Dr Jas Simran Singh Kehal
India observes 24th January as National Girl Child Day or Rashtriya Balika Divas. This day is dedicated to the welfare of the girl child to ensure that girls are born, cared for and brought up with equal opportunities in terms of health, nutrition, and education. This initiative was undertaken by the Indian Government in 2009 to commemorate 24th January 1966, when Indira Gandhi became the first woman prime minister of India.
Girls have always and everywhere been considered to be lesser of the two beings of the human species. They lag behind boys in access to all basic essentials of life. They have fewer chances to be born, lesser access to nutrition, education and healthcare and least likely to lead the family. Although this is a worldwide scenario, it is more relevant in a developing country like ours. It may appear strange to imagine how this situation came into being especially in a country like India where women are traditionally worshipped in the form of various goddesses and deities.
National Girl Child Day is observed to raise the consciousness of the society towards girls so that they are nurtured to become empowered citizens. It is an open fact that girls are gradually missing from our society and nation day by day. Indian child sex ratio is currently at a historic low. The 1901 census recorded a healthy child sex ratio of 972 females per 1000 males with a gradual decrease in the post-independence era to 945 per 100 males in 1991. Thereafter, misuse of technology led to a steep decrease in the ratio to 927 in 2001 and 918 per 1000 males in 2011 and this ratio is likely to go below 900 in 2031 according to a World Bank projection. As far as legislative enforcement is concerned, Female Infanticide Prevention Act 1870 was enacted way back in the British era.Pre-Conception and Pre-Natal Diagnostic Techniques (Prohibition Of Sex Selection) Act (PCPNDT Act) was enacted in 1994 but truly implemented after 2003.Thereafter, in addition to legislation, the government of India took the initiative of setting up this day as Rashtriya Balika Divas so as to sensitize the masses.
Child mortality rate is a fair indicator of upbringing by the family. Higher female mortality from age 1 onwards clearly indicates sustained discrimination. So strong is the biological advantage for girls in early childhood that higher mortality among girls should be seen as “a powerful warning that differential treatment or access to resources is putting girls at a disadvantage” a UN report says. Such neglect and discrimination can be in three areas: food and nutrition, healthcare and emotional wellbeing. Of these, neglect of the healthcare of the girl child is the most direct determinant of mortality. This is manifested by the fact that a girl child is less likely to be immunized or taken to a doctor for treatment.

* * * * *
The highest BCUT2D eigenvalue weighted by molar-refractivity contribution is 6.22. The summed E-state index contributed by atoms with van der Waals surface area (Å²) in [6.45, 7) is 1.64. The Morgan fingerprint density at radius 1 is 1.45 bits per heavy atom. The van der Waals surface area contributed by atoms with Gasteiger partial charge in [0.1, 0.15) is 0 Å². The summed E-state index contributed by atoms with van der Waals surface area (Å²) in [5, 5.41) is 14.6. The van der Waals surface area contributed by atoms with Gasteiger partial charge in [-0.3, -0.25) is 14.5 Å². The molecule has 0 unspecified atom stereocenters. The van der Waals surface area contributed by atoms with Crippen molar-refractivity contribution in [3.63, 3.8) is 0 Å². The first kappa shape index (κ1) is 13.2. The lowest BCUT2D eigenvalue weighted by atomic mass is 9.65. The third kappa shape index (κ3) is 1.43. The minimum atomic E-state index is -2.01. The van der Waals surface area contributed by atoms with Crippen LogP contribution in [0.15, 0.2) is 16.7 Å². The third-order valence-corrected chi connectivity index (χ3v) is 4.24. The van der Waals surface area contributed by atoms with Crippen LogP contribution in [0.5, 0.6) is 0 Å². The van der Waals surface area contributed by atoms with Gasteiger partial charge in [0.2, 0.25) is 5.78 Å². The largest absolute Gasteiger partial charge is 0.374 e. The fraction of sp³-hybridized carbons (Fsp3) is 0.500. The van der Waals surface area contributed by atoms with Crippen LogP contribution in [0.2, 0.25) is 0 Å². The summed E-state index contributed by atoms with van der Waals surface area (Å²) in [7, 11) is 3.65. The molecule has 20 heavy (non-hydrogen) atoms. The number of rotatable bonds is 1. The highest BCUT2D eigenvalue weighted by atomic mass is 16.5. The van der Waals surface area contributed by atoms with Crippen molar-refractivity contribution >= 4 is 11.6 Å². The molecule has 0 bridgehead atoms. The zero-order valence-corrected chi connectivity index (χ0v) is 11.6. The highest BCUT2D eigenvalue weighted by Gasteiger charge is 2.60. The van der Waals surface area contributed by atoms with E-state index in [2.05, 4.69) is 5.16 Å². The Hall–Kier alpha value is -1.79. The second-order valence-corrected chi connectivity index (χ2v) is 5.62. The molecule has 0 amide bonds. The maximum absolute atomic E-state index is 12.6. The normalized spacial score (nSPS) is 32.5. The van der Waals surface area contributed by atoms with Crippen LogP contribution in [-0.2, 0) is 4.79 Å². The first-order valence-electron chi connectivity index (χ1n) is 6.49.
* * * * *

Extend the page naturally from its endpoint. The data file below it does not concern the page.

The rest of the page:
A girl child is also discriminated relative to the boys in terms of access as well as the standard of education being provided to her. School drop-out ratio of girls at the level of higher education is definitely higher than that of boys. They are prevented from receiving an uninterrupted education because of our patriarchal society. The irony is that the deity of education is a female i.e. Goddess Saraswati, but almost 35% of Indian women are illiterate according to the last census. In today’s world of nuclear families and economic crisis, educated girls would supplement their family socially and economically.
India holds the distinction of having the highest number of child brides in the world. According to UNICEF’s State of World’s Children 2017 data, India is a global leader in child marriages with 18% of Indian girls married off before 15 years of age. Bihar and Rajasthan account for 69% and 65% child marriage rates respectively. Girls are first seen as a property of father and then her husband and thus deprived of their fundamental right to education, health, and safety.
The girl child has to fight on a double front. On one hand, she has to face discrimination from older women and on the other, she is looked down upon by her male counterparts who are unwilling to level off the centuries-old domination. At least partly women are themselves responsible for their position. It is the women who pamper their sons and husbands till they begin to believe that they are really the superior sex.
In addition to a multi-pronged approach by the means of education, legislation and awareness the only feasible solution is an attitudinal change of the men as well as women towards the girl child. The society has to realize that a girl is as much of a human being as a boy and should not be treated as an item of possession but an equal partner in the country’s destiny.
If she is making the world bright, then why does she have to struggle to see the light?
Dr Jas Simran Singh Kehal, MS (ORTHO), is an Orthopaedics Surgeon doing his Masters in Journalism and Mass Communication from Punjabi University, Patiala. He can be contacted at Kehal Trauma Centre, Nangal Dam, Punjab.